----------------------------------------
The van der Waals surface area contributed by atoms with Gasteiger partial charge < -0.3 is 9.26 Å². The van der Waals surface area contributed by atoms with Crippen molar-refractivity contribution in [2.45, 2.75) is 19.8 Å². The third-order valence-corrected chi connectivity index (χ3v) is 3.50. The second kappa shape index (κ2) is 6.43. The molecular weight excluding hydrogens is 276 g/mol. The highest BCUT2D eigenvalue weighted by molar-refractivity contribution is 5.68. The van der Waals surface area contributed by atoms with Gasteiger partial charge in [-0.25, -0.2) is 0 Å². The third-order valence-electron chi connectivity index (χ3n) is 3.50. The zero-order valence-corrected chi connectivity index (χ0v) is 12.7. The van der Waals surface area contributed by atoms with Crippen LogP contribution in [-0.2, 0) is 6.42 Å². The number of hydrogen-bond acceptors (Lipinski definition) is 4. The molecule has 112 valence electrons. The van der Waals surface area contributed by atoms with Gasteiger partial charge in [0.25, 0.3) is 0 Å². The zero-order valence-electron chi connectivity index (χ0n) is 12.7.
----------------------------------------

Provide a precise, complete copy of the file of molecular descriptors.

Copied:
The van der Waals surface area contributed by atoms with Gasteiger partial charge < -0.3 is 9.26 Å². The van der Waals surface area contributed by atoms with Crippen molar-refractivity contribution in [2.45, 2.75) is 19.8 Å². The third-order valence-corrected chi connectivity index (χ3v) is 3.50. The second kappa shape index (κ2) is 6.43. The molecular weight excluding hydrogens is 276 g/mol. The highest BCUT2D eigenvalue weighted by molar-refractivity contribution is 5.68. The van der Waals surface area contributed by atoms with Gasteiger partial charge in [-0.25, -0.2) is 0 Å². The third-order valence-electron chi connectivity index (χ3n) is 3.50. The zero-order valence-corrected chi connectivity index (χ0v) is 12.7. The van der Waals surface area contributed by atoms with Crippen LogP contribution in [-0.2, 0) is 6.42 Å². The number of hydrogen-bond acceptors (Lipinski definition) is 4. The molecule has 112 valence electrons. The van der Waals surface area contributed by atoms with Gasteiger partial charge in [0.25, 0.3) is 0 Å². The zero-order valence-electron chi connectivity index (χ0n) is 12.7.